I put the “for a 102-millimeter-wide” qualifier above for a reason, however. Simply put, the Rustler 10 is best suited for those who truly split their days on- and off-trail, with more time spent on the latter. You can feel the extra real estate piecing together tight turns—I was on the 180-centimeter length, for reference—and I experienced a little chatter at high speeds. As such, aggressive skiers and expert-level riders who prioritize a rock-solid feel will likely want to opt for a ski with more metal in the construction like Blizzard’s own Bonafide 97, Nordica’s Enforcer 100, or Volkl’s M6 Mantra. Blizzard also sells the narrower (96mm) Rustler 9, which offers better control and a more natural feel on hardpack.
The Rustler 10 is the middle child of the Rustler family and lands in a really desirable space for off-trail use in regions like the Pacific Northwest (where we conducted our testing). We had a lot of big snow days this past season—from refill days to dreamy, deep conditions—and the Rustler was my go-to choice for lift-accessed sidecountry outings. It’s not a burden to throw over a shoulder and hike multiple laps with, it pivots nicely and is manageable in the trees and chutes, and there was plenty of float even following bigger snowfall (up to about 10 in.). The Rustler does require an active skier to get the most out of it—my backcountry setup (Elan’s Ripstick Tour 104) was noticeably easier to flick around in tight spots—but the balance of power in open snowfields with control in new-to-me zones off-trail was a real boon. And if you need more float, check out the 112-millimeter-wide Rustler 11.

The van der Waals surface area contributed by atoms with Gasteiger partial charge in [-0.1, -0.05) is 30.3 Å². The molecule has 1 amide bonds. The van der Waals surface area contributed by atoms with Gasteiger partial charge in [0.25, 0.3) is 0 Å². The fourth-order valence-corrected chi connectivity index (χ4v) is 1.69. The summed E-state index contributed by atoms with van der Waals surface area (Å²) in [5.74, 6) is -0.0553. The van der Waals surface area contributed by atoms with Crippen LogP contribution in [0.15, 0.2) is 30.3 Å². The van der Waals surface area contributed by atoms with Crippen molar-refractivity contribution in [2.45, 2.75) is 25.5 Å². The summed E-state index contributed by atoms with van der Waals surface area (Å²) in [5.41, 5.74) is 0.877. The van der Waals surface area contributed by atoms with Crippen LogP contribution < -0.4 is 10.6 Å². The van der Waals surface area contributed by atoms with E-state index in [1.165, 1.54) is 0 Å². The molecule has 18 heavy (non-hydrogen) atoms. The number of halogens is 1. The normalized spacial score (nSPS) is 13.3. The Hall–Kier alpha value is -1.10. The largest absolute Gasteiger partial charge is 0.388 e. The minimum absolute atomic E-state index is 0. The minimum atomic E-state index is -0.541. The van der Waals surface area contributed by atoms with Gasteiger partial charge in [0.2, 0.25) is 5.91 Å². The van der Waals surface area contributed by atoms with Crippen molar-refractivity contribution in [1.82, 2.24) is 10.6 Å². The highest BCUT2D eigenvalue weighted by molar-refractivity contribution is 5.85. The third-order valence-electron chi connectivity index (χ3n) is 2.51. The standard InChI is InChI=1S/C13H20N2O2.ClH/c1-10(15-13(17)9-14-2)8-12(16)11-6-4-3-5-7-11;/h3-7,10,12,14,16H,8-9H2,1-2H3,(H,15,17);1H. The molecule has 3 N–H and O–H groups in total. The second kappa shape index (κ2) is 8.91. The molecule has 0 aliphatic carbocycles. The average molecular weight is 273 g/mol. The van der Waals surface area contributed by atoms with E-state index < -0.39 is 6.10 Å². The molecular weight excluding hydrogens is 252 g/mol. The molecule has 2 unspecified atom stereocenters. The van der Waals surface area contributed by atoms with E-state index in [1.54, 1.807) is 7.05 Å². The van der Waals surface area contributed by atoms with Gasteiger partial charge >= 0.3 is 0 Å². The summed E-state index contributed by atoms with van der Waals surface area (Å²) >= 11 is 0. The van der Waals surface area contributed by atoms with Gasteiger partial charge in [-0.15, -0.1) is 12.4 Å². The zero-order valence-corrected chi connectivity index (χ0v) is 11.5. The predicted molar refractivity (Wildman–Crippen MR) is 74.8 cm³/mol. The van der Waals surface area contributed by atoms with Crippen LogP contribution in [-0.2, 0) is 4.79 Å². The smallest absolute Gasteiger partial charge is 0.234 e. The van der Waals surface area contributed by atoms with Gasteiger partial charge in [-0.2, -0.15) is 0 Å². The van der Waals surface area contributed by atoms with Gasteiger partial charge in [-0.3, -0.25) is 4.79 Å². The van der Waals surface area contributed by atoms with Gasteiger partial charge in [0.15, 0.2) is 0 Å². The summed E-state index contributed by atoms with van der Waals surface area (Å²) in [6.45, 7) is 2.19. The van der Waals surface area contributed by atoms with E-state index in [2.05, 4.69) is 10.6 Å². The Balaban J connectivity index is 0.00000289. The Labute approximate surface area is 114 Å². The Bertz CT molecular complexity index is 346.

Not many skiers look to such a wide setup for moguls, but the Rustler has several traits that make it a decent option. For starters, the relatively quick-pivoting feel in the trees translates here, and the skis have plenty of energy for a confident pilot to generate pop between turns. Blizzard also kept weight in check with the 2024 model—it’s slightly lighter than the prior-generation version—which helps with control. That said, there’s still a fair amount of metal in the construction, and it’s a lot of ski to turn quickly, which makes it more fatiguing than a lighter and nimbler option like Icelantic’s Pioneer 96 or the narrower variations of Salomon’s QST collection. In the end, this is one area where the Rustler feels like it lost a little of the freestyle fun of the original, but it’s still plenty competent for most all-mountain riders.